My August 21st article here on Scout.com entitled "Cardinals Among MLB's Best at Drafting" quantified the St. Louis Cardinals' success in drafting major league players. That article ranked the Cardinals organization against others based on major league batter at bats and pitcher wins.
Based on feedback from readers, and with the assistance of Lee Sinins and his Complete Baseball Encyclopedia, I have expanded the range of measures used to rate the 30 major league teams. This article summarizes those additional measures.
As noted in the prior article, judging future prospects in a farm system pipeline is a subjective process. However, with the benefit of time, the drafting performance of teams can be objectively judged — by looking at the players a team drafted and their eventual success (or lack thereof) in the major leagues.
Baseball-Reference.com has a web page of the amateur drafts of each of the 30 teams, showing players which have played in the majors by a certain time frame (in this case, by the end of the 2005 season). The statistics on those pages have been augmented with career statistics from the Complete Baseball Encyclopedia, along with sabermetric measures from the Encyclopedia. This revised article is based on the enhanced database.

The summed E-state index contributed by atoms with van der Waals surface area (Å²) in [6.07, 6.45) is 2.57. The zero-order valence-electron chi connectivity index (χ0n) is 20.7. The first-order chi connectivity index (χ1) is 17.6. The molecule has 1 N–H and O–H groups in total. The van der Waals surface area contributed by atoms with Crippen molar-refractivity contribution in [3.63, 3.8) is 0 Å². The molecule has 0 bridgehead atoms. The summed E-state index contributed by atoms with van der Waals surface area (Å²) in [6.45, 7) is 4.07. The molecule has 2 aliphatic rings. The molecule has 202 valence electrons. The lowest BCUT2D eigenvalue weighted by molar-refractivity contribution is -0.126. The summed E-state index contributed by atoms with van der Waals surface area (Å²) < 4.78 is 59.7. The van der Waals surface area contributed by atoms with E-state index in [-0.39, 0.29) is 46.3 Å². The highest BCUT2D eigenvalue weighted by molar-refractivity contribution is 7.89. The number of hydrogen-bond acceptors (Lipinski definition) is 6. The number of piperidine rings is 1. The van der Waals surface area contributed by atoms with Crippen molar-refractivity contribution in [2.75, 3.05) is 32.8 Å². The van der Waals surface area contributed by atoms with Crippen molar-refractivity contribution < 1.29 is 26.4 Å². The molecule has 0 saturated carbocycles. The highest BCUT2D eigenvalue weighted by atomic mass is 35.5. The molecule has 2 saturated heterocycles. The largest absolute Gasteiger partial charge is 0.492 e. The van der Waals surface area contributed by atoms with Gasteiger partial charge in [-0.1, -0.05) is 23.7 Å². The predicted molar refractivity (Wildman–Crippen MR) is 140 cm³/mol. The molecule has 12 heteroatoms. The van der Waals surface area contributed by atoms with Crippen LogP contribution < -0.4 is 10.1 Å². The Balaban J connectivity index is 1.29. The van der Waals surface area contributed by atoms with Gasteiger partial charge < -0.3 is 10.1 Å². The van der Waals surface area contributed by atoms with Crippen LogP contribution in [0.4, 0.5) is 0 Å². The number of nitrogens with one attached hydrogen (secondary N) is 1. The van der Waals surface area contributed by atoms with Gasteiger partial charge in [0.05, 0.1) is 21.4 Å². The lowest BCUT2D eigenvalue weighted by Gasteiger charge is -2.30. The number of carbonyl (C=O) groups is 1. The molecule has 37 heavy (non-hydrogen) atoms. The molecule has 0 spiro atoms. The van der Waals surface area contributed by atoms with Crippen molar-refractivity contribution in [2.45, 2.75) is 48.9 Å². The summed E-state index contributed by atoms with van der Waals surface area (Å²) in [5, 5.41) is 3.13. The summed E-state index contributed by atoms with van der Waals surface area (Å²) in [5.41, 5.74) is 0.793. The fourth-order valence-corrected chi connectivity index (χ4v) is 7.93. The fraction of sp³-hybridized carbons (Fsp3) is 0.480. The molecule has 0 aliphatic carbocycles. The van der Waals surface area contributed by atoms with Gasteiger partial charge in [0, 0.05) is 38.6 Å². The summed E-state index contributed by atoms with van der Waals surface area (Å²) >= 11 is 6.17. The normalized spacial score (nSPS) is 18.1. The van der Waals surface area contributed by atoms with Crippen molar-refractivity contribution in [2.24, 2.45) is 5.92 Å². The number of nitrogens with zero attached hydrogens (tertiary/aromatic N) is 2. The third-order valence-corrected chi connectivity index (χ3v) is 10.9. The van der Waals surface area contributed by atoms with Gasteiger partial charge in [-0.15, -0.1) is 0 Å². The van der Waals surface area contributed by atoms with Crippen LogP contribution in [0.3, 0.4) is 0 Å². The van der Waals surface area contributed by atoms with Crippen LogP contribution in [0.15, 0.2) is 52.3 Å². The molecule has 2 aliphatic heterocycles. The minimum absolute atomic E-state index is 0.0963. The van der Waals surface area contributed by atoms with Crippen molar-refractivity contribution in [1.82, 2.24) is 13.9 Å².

The drafting performance of teams can then be judged by comparing the summary stats of each team. So instead of opinions as to which team has done the best in the draft, by aggregating the results, one can obtain an objective ranking of teams.
One significant limitation to this approach is the time lag from the time a player is drafted until they reach the major leagues, and the subsequent time to compile the counting stats such as hits, at bats, wins, losses, etc. On average, the "gestation period" (as I like to call it) for players can be four, five, and six years.